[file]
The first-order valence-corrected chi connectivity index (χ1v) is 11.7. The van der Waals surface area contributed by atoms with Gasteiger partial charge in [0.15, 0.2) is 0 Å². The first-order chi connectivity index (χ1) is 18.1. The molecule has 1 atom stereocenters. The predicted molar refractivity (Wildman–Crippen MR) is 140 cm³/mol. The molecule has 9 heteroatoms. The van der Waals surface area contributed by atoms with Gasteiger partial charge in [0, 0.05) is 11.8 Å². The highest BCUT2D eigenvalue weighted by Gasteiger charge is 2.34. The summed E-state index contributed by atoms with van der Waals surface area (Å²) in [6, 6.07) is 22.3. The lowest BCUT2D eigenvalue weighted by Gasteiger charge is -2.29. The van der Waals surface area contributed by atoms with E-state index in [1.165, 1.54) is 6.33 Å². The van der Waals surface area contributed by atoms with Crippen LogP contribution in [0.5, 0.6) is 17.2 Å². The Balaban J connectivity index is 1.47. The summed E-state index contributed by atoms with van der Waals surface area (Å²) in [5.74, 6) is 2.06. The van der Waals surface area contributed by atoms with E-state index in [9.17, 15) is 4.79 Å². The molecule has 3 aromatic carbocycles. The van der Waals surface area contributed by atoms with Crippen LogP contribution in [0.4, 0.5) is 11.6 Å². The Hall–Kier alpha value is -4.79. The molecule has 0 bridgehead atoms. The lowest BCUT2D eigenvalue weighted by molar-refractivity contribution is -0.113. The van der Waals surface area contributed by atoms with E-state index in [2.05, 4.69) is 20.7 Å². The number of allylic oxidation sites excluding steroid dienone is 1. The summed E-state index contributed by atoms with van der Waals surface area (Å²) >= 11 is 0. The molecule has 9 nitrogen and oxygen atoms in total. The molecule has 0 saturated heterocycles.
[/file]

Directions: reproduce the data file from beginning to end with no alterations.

The first-order valence-corrected chi connectivity index (χ1v) is 11.7. The van der Waals surface area contributed by atoms with Gasteiger partial charge in [0.15, 0.2) is 0 Å². The first-order chi connectivity index (χ1) is 18.1. The molecule has 1 atom stereocenters. The predicted molar refractivity (Wildman–Crippen MR) is 140 cm³/mol. The molecule has 9 heteroatoms. The van der Waals surface area contributed by atoms with Gasteiger partial charge in [0, 0.05) is 11.8 Å². The highest BCUT2D eigenvalue weighted by Gasteiger charge is 2.34. The summed E-state index contributed by atoms with van der Waals surface area (Å²) in [6, 6.07) is 22.3. The lowest BCUT2D eigenvalue weighted by Gasteiger charge is -2.29. The van der Waals surface area contributed by atoms with E-state index in [1.165, 1.54) is 6.33 Å². The van der Waals surface area contributed by atoms with Crippen LogP contribution in [0.5, 0.6) is 17.2 Å². The Balaban J connectivity index is 1.47. The summed E-state index contributed by atoms with van der Waals surface area (Å²) in [5.74, 6) is 2.06. The van der Waals surface area contributed by atoms with E-state index in [9.17, 15) is 4.79 Å². The molecule has 3 aromatic carbocycles. The van der Waals surface area contributed by atoms with Crippen LogP contribution in [0.4, 0.5) is 11.6 Å². The Hall–Kier alpha value is -4.79. The molecule has 0 bridgehead atoms. The lowest BCUT2D eigenvalue weighted by molar-refractivity contribution is -0.113. The van der Waals surface area contributed by atoms with E-state index in [2.05, 4.69) is 20.7 Å². The number of allylic oxidation sites excluding steroid dienone is 1. The summed E-state index contributed by atoms with van der Waals surface area (Å²) >= 11 is 0. The molecule has 9 nitrogen and oxygen atoms in total. The molecule has 0 saturated heterocycles.